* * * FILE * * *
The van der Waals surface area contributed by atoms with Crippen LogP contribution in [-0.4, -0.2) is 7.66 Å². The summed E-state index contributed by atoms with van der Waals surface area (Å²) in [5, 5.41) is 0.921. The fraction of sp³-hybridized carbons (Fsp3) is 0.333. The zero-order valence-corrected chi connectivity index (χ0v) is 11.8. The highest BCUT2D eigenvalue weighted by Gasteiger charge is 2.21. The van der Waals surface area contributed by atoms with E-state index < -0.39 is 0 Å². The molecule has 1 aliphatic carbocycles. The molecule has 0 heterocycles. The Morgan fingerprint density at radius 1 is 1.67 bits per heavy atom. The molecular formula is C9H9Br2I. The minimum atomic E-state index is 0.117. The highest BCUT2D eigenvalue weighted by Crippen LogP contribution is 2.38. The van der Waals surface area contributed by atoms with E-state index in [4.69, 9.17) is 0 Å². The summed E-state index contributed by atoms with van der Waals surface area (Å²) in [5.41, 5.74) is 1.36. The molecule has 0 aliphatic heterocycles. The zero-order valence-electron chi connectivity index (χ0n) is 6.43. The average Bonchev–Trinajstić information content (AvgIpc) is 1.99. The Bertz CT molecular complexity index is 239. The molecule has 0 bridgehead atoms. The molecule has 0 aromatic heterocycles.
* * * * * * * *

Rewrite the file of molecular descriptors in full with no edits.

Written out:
The van der Waals surface area contributed by atoms with Crippen LogP contribution in [-0.4, -0.2) is 7.66 Å². The summed E-state index contributed by atoms with van der Waals surface area (Å²) in [5, 5.41) is 0.921. The fraction of sp³-hybridized carbons (Fsp3) is 0.333. The zero-order valence-corrected chi connectivity index (χ0v) is 11.8. The highest BCUT2D eigenvalue weighted by Gasteiger charge is 2.21. The van der Waals surface area contributed by atoms with E-state index < -0.39 is 0 Å². The molecule has 1 aliphatic carbocycles. The molecule has 0 heterocycles. The Morgan fingerprint density at radius 1 is 1.67 bits per heavy atom. The molecular formula is C9H9Br2I. The minimum atomic E-state index is 0.117. The highest BCUT2D eigenvalue weighted by Crippen LogP contribution is 2.38. The van der Waals surface area contributed by atoms with E-state index in [4.69, 9.17) is 0 Å². The summed E-state index contributed by atoms with van der Waals surface area (Å²) in [5.41, 5.74) is 1.36. The molecule has 0 aliphatic heterocycles. The zero-order valence-electron chi connectivity index (χ0n) is 6.43. The average Bonchev–Trinajstić information content (AvgIpc) is 1.99. The Bertz CT molecular complexity index is 239. The molecule has 0 bridgehead atoms. The molecule has 0 aromatic heterocycles.